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No. 128: MAR-APR 2000

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A Lurch of Death

Two geophysicists, W. Sager and A. Koppers, have plotted 27 ancient pole positions dated between 120 and 30 million years ago. Using rock samples brought up from submerged Pacific sea-mounts, they find that the earth's magnetic poles shifted 15-20-deg about 84 million years ago. The north magnetic pole was not slowly drifting, it was lurching. It took just a couple million years to shift 700 miles or more; that's more than ten times the rate of continental drift. The earth from afar must have seemed to be a disturbed top---on a geological time scale, of course!

What could have perturbed the earth? One suggestion blames a sudden shifting of the planet's mass distribution, some sort of subterranean indigestion, like a subducted ocean plate suddenly plunging through into the lower mantle.

(Kerr, Richard A.; "Did the Dinosaurs Live on a Topsy-Turvy Earth?" Science, 287:406, 2000.)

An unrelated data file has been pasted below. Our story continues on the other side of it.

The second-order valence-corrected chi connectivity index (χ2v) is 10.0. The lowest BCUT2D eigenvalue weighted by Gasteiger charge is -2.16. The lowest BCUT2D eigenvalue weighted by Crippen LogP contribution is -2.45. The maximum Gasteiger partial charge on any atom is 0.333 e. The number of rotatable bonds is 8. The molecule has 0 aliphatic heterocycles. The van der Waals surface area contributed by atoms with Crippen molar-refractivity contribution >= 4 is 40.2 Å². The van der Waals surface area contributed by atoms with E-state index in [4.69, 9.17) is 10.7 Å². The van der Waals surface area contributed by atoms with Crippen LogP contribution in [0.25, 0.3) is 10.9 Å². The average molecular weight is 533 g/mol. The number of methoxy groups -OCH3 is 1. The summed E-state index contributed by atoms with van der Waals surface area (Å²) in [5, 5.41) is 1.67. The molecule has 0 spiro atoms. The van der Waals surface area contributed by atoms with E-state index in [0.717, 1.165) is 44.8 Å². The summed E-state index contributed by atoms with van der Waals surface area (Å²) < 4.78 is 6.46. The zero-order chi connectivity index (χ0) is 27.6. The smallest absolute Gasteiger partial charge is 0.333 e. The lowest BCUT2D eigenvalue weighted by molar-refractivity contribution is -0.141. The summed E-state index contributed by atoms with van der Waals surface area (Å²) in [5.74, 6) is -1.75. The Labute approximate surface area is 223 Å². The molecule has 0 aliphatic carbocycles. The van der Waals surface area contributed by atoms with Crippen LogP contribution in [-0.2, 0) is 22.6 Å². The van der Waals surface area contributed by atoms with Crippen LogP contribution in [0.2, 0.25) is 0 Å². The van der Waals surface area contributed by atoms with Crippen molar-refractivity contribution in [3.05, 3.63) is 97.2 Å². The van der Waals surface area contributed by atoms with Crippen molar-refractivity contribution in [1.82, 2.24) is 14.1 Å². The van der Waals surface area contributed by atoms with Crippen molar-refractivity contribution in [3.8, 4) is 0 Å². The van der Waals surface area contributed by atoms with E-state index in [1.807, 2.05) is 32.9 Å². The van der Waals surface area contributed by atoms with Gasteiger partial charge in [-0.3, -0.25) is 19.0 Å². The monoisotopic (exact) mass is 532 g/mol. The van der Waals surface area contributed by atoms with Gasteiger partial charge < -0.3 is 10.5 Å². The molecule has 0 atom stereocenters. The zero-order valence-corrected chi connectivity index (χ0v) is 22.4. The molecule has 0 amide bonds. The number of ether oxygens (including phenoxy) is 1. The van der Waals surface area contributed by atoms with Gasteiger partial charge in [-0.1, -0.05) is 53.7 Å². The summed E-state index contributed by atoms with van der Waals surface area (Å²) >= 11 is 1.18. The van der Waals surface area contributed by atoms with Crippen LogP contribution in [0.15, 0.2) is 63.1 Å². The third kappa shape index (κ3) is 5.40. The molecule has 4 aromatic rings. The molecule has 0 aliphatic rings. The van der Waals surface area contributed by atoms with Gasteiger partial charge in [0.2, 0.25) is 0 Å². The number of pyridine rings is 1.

The biological consequences of such a sudden tilting could have been severe.

The event -- known as rapid true polar wander -- may have been accompanied by worldwide volcanic upheavals and reorganization of tectonic plates that would have played havoc with anything living in the Late Cretaceous period, 65 million to 99 million years ago.

Although the notion that an asteroid was the immediate cause of dinosaur extinction about 65 million years ago has won wide acceptance, many paleontologists have argued that volcanic activity may have played a role in changing the climate and sending populations of the giant creatures into decline.

(Bowman, Lee; "Scientist's Say Earth's Magnetic Field Shifted Rapidly in Time of Dinosaurs," Dallas Morning News, January 21, 2000. Cr. Phelps)

Comment. Coincidentally (honest!), we are offering with this mailing a reprint of C.H. Hapgood's The Path of the Pole.

From Science Frontiers #128, MAR-APR 2000. 1997 William R. Corliss

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